Several months ago, I went online and ordered a potty. It arrived, and we put it in the living room. After a few months, S sat on it… and tried to push it around the living room like a ride-on toy.
I had vaguely thought that I might try potty training some time over the summer. Nursery was closed for two weeks in August, so if S wasn’t trained by then, we would concentrate on it during those two weeks.
Talking to a friend, she told me she had trained her daughter completely, with no accidents, in a week using the Gina Ford potty training book. I balked at this suggestion; I have a deep-rooted mistrust of anything Ford has to say. My friend persisted though, telling me: if you can get your head past it being Gina Ford, it’s a great book. I bought the book. It’s a Gina Ford book. I got as far as the first case study, where she calls the child stubborn, and describes it as a nightmare. When the child had issues over eating tea, Ford advised the mother to take his tea away, and if he asked for food later not to give it to him. He was shut in his room to dress himself (at age four, when previously his mother had always dressed him), and bribed using a star chart to change his behaviour. At that point, I threw the book across the room. I’m not bribing my child or manipulating her behaviour in that way.
I’ve not been overly bothered by a desire to get S potty trained; I always figured she would get there in her own sweet time. I’ve been inundated with advice from well-meaning friends though, who seem to think S should be potty trained by now and completely out of nappies. I’m given advice almost daily: “what you need to do is…” or “what I did was…” The assumption seems to be that because she is two years old, she shouldn’t be wearing nappies any longer. Don’t worry about whether she’s ready, whether she wants to be potty trained, whether she’s capable of thinking “I need a wee, I’d better sit on the potty.” People delight in telling me how they potty trained their child, but a lot of the stories I hear do not sit well with me. Even the term “potty training” bothers me. It sounds like something you do with a dog, not a human child.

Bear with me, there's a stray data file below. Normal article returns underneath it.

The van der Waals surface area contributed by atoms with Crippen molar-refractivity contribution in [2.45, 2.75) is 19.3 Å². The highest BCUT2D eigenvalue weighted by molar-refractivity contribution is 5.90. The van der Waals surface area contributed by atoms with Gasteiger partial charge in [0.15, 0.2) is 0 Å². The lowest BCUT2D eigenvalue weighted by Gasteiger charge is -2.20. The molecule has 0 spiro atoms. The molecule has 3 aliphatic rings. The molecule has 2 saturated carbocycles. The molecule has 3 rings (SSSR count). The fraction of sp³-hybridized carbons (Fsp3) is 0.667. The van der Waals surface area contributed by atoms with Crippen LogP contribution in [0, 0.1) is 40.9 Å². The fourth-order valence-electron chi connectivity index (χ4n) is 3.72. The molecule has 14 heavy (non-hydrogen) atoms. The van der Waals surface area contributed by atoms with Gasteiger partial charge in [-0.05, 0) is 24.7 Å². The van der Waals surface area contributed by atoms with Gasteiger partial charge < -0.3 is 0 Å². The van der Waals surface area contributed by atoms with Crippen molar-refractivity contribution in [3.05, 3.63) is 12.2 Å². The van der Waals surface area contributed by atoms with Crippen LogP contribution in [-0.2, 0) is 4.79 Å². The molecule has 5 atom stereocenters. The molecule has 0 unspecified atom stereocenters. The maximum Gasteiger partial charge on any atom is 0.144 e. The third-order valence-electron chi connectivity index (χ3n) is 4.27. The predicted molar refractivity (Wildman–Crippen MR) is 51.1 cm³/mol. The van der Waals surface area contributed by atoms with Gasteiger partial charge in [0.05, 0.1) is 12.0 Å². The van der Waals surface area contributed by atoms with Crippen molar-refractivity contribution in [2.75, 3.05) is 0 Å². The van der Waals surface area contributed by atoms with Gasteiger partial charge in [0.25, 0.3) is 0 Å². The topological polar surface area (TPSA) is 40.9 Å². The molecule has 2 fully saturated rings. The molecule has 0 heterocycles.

Over the last few months, S has occasionally expressed a desire to sit on the potty. Sometimes she does a wee in it, and proudly shows me… and then she gets a nappy out and brings it to me, asking me to put it on. Sometimes I ask if she would like to take her nappy off and use the potty when she needs a wee; about half the time she says yes, and takes her nappy off. The other fifty per cent of times, she says very clearly, “no!” Many times when she says she wants to take her nappy off, she sits straight on the potty and waits until she’s done a wee – even if that’s ten minutes or longer. Just as many times, she gets bored and goes off to play, and ends up going on the floor.
A well-meaning friend bought S some pants, which I offer to S from time to time. Only once has she agreed to put them on, and then ten minutes later she wanted them removed and replaced with a nappy. To me, this says that she is not quite ready to go into “big girl pants” just yet.
When S returned to nursery after the holidays, I asked them to offer her the potty when they went for nappy changes, but not to make a big deal out of it. She always seems to say yes to using the potty there, probably because all of her friends do. Yesterday I went to collect her, and found that she had sat on the potty twice, and done a wee both times. She was very pleased with herself, and rightly so. I’m still not taking away her nappies and making her exclusively use the potty though. As soon as we got home, I gave her the option of removing her nappy and she declined. I offered her the potty several times before bed, and she refused each time.
Meanwhile, I’ve been reading Toddlercalm (review on its way!), and it’s all about giving a child as much control as possible over their own lives. This is similar to what I’ve previously read in Happiest Toddler on the Block
, and something that resonates with me more than training my child like an animal. S is the person who knows best when she is ready to use the potty or toilet, and when she wants to stop wearing nappies. We have potties in the house; we have a step and a toilet seat. She can use them, or not.
In this article on the Huffington Post site
, Steve Hodges MD says that he believes few children are genuinely ready for toilet training before the age of 3. In this article on Babble
, Hodges goes on to say that children’s bladders are still growing up to the age of 3, and they are best placed to do that when filling and emptying uninhibited – without the child trying to hold it in for fear of not getting a star on a chart.
Yes, it’s entirely possible to potty train a child before they’re properly ready – and I believe these days a lot of children are trained very early, out of some weird sort of one-upmanship, or parents following Gina Ford’s overall plan of working to a schedule (right, you’re two, time to get rid of the nappies!). But that doesn’t mean it’s the best thing for the child. I believe the likes of Gina Ford have encouraged us to believe our children are lazy, manipulative tantrum machines that need to be whipped into shape and “broken” into the correct way of doing things like wild animals. That is not how I see my child, and it is certainly not how I ever intend to treat her.
As with all other posts on this blog, I don’t care when or how you potty trained your child. I don’t care what you think I should be doing with my child and I really do not have the time or the inclination to judge anyone for their choices. For me, for S, we are doing what is right. And that is all that matters to either of us.